unclaimed benefits

When members go missing: The art of tracing retirement fund members

April 2016

by Olefile Moea, Executive Director, Fairheads Benefit Services

It seems odd – and tragic – that in a country where poverty and unemployment are such a major issues there are literally thousands of people who have money due to them but can’t be found. Some estimates of these unclaimed benefits run into billions of Rands. Surely it shouldn’t be that hard to track down these individuals and pay them the money?

In South Africa we have some unique challenges – a sophisticated financial services system yet low levels of financial literacy, a postal system which cannot be relied upon, massive churn in cellphone numbers and large numbers of people who don’t have credit records. These challenges combine in a perfect storm where ex-members are left out of pocket. Tracing these ex-members becomes an expensive affair, and financial services companies have been accused of dragging their feet, seeing little incentive to find ex-members and pay out their funds because this would of course reduce the assets under their management.

In the medical industry, early interventions to change lifestyle choices have proven to be the most successful way to deal with health care issues. We believe this principle holds true when dealing with retirement fund members – early intervention to educate members through two-way communication is the most effective and efficient way to prevent their funds from becoming unclaimed. Some of the most important messages to communicate to your members are:

• Why it is so important to keep contact details updated
• How much money will be available on exit
• What access options are available.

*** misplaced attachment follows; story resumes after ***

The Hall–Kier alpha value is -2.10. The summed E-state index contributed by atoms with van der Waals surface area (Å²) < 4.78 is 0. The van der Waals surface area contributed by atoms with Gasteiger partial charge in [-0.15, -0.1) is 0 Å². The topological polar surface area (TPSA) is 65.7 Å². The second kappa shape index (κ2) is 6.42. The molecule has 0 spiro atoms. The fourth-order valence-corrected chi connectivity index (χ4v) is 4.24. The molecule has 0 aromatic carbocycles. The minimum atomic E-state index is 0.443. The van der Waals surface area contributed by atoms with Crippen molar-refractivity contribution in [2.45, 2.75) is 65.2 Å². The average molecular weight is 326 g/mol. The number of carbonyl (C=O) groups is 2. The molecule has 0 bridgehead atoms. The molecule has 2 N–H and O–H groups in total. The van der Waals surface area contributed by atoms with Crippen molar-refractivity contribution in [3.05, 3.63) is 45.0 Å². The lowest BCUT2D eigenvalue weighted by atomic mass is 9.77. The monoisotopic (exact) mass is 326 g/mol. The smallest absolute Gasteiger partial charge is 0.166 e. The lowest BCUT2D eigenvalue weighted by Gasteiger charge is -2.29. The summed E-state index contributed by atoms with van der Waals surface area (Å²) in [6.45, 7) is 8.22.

In keeping with the practice of early intervention, trigger points which should spur some level of internal tracing are:

• returned post
• non-submission of proof of life
• failed SMS due to incorrect numbers
• annuity payment rejections by the bank account, or
• any other indicator which suggests failed contact with the member.

Administrators should build the capability internally to follow up on these items as these early interventions are usually far more cost effective than engaging an external tracing agent at a later stage.

It is also good practice to formally document a tracing mandate which outlines when an external tracing provider should be engaged, and at what level. There are various levels of tracing available, such as a simple desktop search against credit bureaus and other databases or a full-scale investigative trace that includes field agent visits. The former can be quite inexpensive, whereas the latter far more costly.

It is always good practice to limit the information provided to tracing agents so that they have enough to find the member, but not enough to facilitate fraudulent activity. After all, there is a high fraud risk in dealing with unclaimed benefits.
A final issue facing many administrators is whether it makes economic sense to spend money tracing an individual where small amounts are concerned. It goes without saying that administrators should negotiate the lowest possible fees available, but our view is that it is always preferable to pay a small amount to an ex-member net of tracing fees, rather than nothing at all.

A final issue facing many administrators is whether it makes economic sense to spend money tracing an individual where small amounts are concerned. It goes without saying that administrators should negotiate the lowest possible fees available, but our view is that it is always preferable to pay a small amount to an ex-member net of tracing fees, rather than nothing at all.